Last Thursday’s Brexit vote left the UK, and the world, stunned.
The referendum gave a large part of the population, who are disenchanted with the EU, an opportunity to express their frustrations. And a tool to change the country they are living in.
One of the most important issues the Brexit vote has shown is how divided UK society is on the EU experiment. And that divide extends between generations and regions.
The younger generations — who supported staying — have never lived in a UK that was not part of the EU. Being part of the EU has meant growing up with freedom to travel, study and work anywhere. And now they face the possibility of restrictions on that front.
Yet older generations have identified freedom of movement with losing control of their borders. And they have seen immigration as a threat to their identity and culture.
But the biggest divide showed on the regional inequality. Looking at the voting map, there is a clear divide between north and south.
London — the richest part of the country — and Scotland both wanted to remain. While areas with high immigration and a large working class voted to leave.
The rejection of the EU has been brewing for quite some time in working classes. They have been living with low wages and low living standards for a while.
And they have blamed immigration — and the EU — for it.
One of the reasons for the discontent has been low wages. For unskilled workers, these have only been increasing at a rate of 2% a year for the last seven years.
You see, the UK’s wages are puzzling economists. Unemployment is at record lows — 5.1%. Yet salaries are not increasing.
So if almost everyone that needs a job has one, why aren’t wages going up? It should be hard for companies to find good workers. And companies should be feeling pressure to offer better salaries.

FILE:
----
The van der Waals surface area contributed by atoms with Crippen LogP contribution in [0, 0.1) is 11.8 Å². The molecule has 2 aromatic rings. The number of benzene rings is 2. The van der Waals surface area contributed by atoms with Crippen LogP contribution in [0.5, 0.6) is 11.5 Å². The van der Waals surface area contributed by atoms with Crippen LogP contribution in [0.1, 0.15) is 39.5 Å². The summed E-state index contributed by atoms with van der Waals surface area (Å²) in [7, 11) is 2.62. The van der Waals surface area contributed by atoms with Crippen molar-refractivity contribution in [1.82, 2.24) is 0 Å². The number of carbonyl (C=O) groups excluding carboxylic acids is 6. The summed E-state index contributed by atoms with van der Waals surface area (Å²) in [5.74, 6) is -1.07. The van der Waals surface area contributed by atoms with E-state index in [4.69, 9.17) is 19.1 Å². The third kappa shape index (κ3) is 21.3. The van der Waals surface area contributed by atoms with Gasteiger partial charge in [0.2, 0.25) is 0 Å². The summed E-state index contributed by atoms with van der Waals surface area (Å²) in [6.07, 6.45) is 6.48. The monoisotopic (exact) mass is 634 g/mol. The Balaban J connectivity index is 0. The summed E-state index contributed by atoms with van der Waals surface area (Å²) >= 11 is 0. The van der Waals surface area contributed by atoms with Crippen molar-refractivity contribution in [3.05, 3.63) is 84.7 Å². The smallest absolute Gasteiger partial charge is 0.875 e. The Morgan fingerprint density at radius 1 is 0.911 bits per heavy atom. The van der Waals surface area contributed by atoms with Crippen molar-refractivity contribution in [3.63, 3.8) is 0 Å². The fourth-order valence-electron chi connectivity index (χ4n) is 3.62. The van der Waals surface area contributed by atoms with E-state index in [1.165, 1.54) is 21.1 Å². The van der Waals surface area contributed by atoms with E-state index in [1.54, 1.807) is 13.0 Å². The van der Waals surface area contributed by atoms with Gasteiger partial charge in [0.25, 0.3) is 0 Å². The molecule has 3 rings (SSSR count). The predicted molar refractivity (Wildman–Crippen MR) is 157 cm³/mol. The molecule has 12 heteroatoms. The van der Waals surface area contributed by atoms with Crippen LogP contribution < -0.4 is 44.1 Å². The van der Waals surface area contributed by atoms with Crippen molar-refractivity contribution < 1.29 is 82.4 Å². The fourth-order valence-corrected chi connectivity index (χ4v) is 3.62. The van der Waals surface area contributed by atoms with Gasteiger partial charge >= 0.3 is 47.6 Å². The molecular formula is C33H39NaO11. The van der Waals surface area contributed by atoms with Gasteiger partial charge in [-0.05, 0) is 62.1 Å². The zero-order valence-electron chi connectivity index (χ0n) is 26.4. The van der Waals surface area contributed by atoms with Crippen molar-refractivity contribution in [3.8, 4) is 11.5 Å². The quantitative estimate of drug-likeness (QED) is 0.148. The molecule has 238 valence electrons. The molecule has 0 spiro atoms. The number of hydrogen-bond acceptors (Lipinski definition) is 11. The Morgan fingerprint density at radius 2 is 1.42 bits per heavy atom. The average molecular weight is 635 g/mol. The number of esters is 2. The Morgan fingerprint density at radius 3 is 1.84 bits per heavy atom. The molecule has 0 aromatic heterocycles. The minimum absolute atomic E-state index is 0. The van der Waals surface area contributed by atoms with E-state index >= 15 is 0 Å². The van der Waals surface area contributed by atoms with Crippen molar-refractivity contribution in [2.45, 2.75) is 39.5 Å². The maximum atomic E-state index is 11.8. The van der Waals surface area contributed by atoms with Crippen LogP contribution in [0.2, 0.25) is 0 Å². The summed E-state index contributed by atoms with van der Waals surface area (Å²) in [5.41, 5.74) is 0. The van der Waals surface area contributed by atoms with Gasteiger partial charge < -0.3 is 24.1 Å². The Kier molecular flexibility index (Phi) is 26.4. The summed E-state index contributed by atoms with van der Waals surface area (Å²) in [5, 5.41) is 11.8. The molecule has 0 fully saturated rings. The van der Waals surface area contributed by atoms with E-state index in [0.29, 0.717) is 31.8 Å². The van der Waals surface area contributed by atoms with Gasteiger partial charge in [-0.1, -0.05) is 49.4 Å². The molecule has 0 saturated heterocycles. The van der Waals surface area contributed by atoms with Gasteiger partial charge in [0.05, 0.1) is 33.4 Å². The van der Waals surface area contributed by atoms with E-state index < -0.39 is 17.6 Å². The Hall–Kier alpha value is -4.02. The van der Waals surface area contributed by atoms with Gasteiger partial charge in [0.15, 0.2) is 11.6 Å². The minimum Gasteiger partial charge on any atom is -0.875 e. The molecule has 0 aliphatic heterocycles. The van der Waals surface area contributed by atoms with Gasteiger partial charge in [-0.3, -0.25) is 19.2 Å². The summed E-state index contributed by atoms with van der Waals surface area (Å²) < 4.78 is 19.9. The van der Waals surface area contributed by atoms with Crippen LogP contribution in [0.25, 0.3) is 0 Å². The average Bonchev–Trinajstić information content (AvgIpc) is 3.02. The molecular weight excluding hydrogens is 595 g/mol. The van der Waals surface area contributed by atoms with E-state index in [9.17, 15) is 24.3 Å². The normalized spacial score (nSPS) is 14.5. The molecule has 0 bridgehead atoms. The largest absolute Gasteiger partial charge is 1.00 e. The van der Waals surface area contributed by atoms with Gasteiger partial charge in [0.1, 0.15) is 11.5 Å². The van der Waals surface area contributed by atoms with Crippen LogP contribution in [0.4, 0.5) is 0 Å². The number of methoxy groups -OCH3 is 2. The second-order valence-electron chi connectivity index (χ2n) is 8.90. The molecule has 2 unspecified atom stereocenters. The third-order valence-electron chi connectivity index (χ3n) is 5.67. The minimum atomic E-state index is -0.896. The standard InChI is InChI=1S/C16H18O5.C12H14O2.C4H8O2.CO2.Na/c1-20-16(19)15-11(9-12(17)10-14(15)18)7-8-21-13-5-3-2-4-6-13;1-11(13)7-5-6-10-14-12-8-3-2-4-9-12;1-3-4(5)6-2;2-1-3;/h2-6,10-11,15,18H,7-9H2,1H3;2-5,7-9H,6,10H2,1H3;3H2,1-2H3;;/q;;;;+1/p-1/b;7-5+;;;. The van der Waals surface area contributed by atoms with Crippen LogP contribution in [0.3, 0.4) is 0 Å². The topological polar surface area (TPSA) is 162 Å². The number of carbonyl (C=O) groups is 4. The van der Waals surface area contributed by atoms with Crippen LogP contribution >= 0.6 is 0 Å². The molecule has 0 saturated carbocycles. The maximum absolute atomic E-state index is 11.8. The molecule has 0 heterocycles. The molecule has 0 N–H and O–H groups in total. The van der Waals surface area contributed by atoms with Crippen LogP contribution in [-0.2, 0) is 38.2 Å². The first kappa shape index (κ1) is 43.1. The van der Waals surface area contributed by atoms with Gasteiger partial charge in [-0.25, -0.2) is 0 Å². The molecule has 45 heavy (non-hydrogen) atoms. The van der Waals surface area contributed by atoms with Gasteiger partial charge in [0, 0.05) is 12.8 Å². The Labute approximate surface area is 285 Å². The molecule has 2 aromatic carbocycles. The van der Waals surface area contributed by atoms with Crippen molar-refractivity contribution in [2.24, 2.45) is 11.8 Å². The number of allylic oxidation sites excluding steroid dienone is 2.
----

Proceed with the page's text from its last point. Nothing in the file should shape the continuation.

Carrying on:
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United Kingdom Wages Under Pressure
There may be a few reasons for this.
First, the consumer price index is keeping wages low.
Second, there are a larger portion of part time workers unable to find full time work. And as part time and low paid workers are willing to do extra hours, there is no shortage of labour.
Third, there is a constant influx of workers from the EU coming into the UK for work. In 2015, this number reached record highs.
Another reason for the regional divide is that, while employment on higher-skilled occupations has been increasing, employment for lower skilled occupations has been decreasing.
And foreign nationals moving to the UK, except during 2008 and 2012, have taken a higher portion of lower skilled jobs than higher skilled.
Another matter that has increased the regional divide has been the shortage of housing. Construction has been lagging against demand in the UK. And as housing prices pushed up, they moved out of reach of people with lower income.
And there is also the issue of funding. Regional areas have seen a decrease in funding since 2010 on public services, such as the National Health Service.
So while the UK has opened borders and allowed higher immigration, it has not increased resources available for lower skilled workers in regional areas.
And even though immigrants are working, paying taxes and contributing to the overall economy, many British people see them as competition for their jobs and resources.
So they have blamed immigration, instead of questioning the government’s public policy.
Couple that with the mismanagement of the refugee crisis, and it is not surprising that lower skilled workers are disenchanted with the EU.
The dream of a united EU may have been good for higher skilled labourers, but it has alienated low skilled workers.
Last week’s vote has exposed a split society — an affluent London against an impoverished regional Britain.
So the question is, how do you bring a divided society together after the Brexit vote?
For Markets and Money
PS: Selva recently joined the Port Phillip Publishing team as our macroeconomic analyst. She works closely with Markets and Money editor Vern Gowdie on his advisory service, The Gowdie Letter.